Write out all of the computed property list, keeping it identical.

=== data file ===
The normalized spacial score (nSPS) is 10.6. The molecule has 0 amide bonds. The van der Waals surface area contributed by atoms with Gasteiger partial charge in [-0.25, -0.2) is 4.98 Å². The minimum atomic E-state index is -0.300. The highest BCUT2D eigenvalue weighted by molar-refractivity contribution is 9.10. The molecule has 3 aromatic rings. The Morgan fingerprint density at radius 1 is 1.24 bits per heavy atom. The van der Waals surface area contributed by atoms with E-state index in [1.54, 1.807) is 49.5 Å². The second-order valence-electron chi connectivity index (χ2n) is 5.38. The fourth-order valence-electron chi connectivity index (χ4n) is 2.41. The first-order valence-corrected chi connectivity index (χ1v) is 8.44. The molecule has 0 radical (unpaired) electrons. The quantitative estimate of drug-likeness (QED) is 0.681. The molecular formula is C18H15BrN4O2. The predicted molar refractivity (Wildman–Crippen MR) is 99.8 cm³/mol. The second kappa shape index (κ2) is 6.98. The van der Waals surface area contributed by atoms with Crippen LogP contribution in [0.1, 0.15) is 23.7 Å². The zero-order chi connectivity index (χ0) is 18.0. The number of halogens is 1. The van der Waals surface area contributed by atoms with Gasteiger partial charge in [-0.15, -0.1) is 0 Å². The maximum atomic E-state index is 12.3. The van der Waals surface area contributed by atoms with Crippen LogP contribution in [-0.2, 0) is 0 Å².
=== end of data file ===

The normalized spacial score (nSPS) is 10.6. The molecule has 0 amide bonds. The van der Waals surface area contributed by atoms with Gasteiger partial charge in [-0.25, -0.2) is 4.98 Å². The minimum atomic E-state index is -0.300. The highest BCUT2D eigenvalue weighted by molar-refractivity contribution is 9.10. The molecule has 3 aromatic rings. The Morgan fingerprint density at radius 1 is 1.24 bits per heavy atom. The van der Waals surface area contributed by atoms with E-state index in [1.54, 1.807) is 49.5 Å². The second-order valence-electron chi connectivity index (χ2n) is 5.38. The fourth-order valence-electron chi connectivity index (χ4n) is 2.41. The first-order valence-corrected chi connectivity index (χ1v) is 8.44. The molecule has 0 radical (unpaired) electrons. The quantitative estimate of drug-likeness (QED) is 0.681. The molecular formula is C18H15BrN4O2. The predicted molar refractivity (Wildman–Crippen MR) is 99.8 cm³/mol. The second kappa shape index (κ2) is 6.98. The van der Waals surface area contributed by atoms with Crippen LogP contribution in [0.1, 0.15) is 23.7 Å². The zero-order chi connectivity index (χ0) is 18.0. The number of halogens is 1. The van der Waals surface area contributed by atoms with Gasteiger partial charge in [-0.15, -0.1) is 0 Å². The maximum atomic E-state index is 12.3. The van der Waals surface area contributed by atoms with Crippen LogP contribution in [-0.2, 0) is 0 Å².